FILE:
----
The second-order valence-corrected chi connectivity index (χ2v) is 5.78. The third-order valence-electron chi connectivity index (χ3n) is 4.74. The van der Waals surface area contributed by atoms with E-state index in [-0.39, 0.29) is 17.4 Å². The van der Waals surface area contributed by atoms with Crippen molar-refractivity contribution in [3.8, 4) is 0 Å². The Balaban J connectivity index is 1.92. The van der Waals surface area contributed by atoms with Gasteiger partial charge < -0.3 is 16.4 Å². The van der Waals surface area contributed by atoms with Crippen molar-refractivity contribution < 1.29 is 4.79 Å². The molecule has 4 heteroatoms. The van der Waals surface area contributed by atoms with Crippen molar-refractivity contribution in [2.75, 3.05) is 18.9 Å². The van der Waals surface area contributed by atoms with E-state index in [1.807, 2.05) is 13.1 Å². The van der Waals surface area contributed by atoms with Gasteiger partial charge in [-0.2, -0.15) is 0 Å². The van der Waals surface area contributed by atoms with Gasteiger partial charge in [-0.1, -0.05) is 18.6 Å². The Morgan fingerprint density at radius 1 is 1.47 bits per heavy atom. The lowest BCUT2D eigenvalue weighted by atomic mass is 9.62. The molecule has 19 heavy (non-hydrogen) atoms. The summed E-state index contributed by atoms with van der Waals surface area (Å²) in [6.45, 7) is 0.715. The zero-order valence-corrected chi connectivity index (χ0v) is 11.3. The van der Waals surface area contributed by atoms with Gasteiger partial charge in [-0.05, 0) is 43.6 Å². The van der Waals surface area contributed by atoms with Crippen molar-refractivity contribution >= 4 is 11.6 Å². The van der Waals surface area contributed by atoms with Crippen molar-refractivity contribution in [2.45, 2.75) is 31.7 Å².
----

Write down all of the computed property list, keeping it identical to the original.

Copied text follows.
The second-order valence-corrected chi connectivity index (χ2v) is 5.78. The third-order valence-electron chi connectivity index (χ3n) is 4.74. The van der Waals surface area contributed by atoms with E-state index in [-0.39, 0.29) is 17.4 Å². The van der Waals surface area contributed by atoms with Crippen molar-refractivity contribution in [3.8, 4) is 0 Å². The Balaban J connectivity index is 1.92. The van der Waals surface area contributed by atoms with Gasteiger partial charge < -0.3 is 16.4 Å². The van der Waals surface area contributed by atoms with Crippen molar-refractivity contribution < 1.29 is 4.79 Å². The molecule has 4 heteroatoms. The van der Waals surface area contributed by atoms with Crippen molar-refractivity contribution in [2.75, 3.05) is 18.9 Å². The van der Waals surface area contributed by atoms with E-state index in [1.807, 2.05) is 13.1 Å². The van der Waals surface area contributed by atoms with Gasteiger partial charge in [-0.2, -0.15) is 0 Å². The van der Waals surface area contributed by atoms with Gasteiger partial charge in [-0.1, -0.05) is 18.6 Å². The Morgan fingerprint density at radius 1 is 1.47 bits per heavy atom. The lowest BCUT2D eigenvalue weighted by atomic mass is 9.62. The molecule has 19 heavy (non-hydrogen) atoms. The summed E-state index contributed by atoms with van der Waals surface area (Å²) in [6.45, 7) is 0.715. The zero-order valence-corrected chi connectivity index (χ0v) is 11.3. The van der Waals surface area contributed by atoms with Gasteiger partial charge in [-0.05, 0) is 43.6 Å². The van der Waals surface area contributed by atoms with Crippen molar-refractivity contribution >= 4 is 11.6 Å². The van der Waals surface area contributed by atoms with Crippen molar-refractivity contribution in [2.45, 2.75) is 31.7 Å².